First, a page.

Tackle Problem-Solving, Logical Reasoning, and Critical Thinking With These Fun Activities!

When you think of problem-solving, logical reasoning, and critical thinking, do you visualize boring worksheets that students moan and groan about? Well, let’s put a stop to that! Logic problems are an engaging and interactive way to incorporate these essential skills into the math classroom, resulting in increased motivation and interest. They are also an effective way to introduce algebraic thinking and help students develop the skills necessary for success in algebra in later grades. Too often the work that we give students consists of surface level thinking, where they simply regurgitate answers. But logic problems can provide a new type of challenge and encourage them to think in a much deeper way.

How to Complete a Logic Problem Puzzle

To complete the puzzle, students will quickly catch on that they must begin with symbols that they KNOW for certain. For example, in the puzzle below, we begin with solving for the gumball machines, since we know that 5+5=10. Now that we know the gumball machine equals 5, we can solve the second row. The heart equals 10, since 10+5=15. Lastly, we can solve the bottom row. Since we know the heart equals 10, we can conclude that the lollipop must be 6.

Trickier Than They Seem

Although the example above seems simple, it is not always easy for kids to think in this way, particularly once the puzzles get more difficult. When deciding which puzzles to use with your students, remember that if they are not used to doing activities that involve logical reasoning, they will very likely find them challenging. Your grade 3-4 students might be sufficiently challenged with the numbers to 20 puzzles, even though they work with numbers in the thousands in other math activities.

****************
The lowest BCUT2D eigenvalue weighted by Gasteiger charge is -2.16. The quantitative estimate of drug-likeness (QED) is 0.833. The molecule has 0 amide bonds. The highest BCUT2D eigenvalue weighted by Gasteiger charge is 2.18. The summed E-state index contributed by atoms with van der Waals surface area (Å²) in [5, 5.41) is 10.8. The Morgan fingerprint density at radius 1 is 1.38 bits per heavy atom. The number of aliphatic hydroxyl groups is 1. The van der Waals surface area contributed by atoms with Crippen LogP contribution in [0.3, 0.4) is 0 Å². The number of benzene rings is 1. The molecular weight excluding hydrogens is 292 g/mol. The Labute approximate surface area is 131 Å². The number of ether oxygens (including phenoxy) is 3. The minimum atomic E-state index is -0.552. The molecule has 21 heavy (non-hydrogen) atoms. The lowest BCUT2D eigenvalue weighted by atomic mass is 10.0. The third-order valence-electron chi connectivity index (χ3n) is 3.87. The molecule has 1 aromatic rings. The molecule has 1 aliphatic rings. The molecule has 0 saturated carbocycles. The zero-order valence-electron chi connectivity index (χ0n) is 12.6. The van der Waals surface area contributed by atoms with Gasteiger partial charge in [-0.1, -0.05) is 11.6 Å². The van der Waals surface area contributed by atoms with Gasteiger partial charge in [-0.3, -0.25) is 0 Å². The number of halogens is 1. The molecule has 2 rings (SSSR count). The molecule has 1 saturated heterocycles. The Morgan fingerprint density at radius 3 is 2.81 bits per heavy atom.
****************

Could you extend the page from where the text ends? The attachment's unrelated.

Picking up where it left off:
I recommend making several levels of puzzles available to your students and allowing them to choose the ones that challenge their brains “just enough.” I typically find that students are eager to work to their full potential and will generally choose the ones that are best suited to their abilities.

Ideas for Use

There are many ways you can store and use these puzzles in your classroom:

  • Use at one of your math centers. Place the logic puzzles in the center of the table, and have students choose whichever ones they want to complete. To add differentiation, allow your students to choose between different sets of logic puzzles.
  • Store on a ring or in a folder and use an early finisher activity.
  • Post the puzzles around the room and use them for an “Around the Room” gallery walk activity. Have students circulate around the room, completing puzzles as they go! *Pro-tip: Give each student a clipboard if you have them available.
  • Use them as partner work. You will LOVE the amazing mathematical conversation that will occur as students talk about what each picture represents.
Personally, I prefer to print these in color and laminate each card, but you may also wish to simply make black and white booklets for your students to keep inside their math folders.

Free Sample for Your Classroom

If you’d like to try these puzzles in your classroom, but aren’t sure which set will work best, I’ve made a free sample available for you. Take them to your classroom and see how students respond before committing to purchasing an entire package or the full multi-grade bundle. In the free sample, you’ll receive one puzzle from each package . Download your free sample below! 


Full Packages and Bundle

If you are ready to use these puzzles in your classroom, I’ve included the links to the individual packages below. Each package of Logic Problems comes with 20 puzzles. Simply laminate, cut, and make copies of the recording sheets and you’ve got one of your math centers taken care of! 


One Comment

  • Thank you so much for the teaching materials in mathematics u shared for free..I know it could be of big help to me.


Leave a Reply

Your email address will not be published. Required fields are marked *

This site uses Akismet to reduce spam. Learn how your comment data is processed.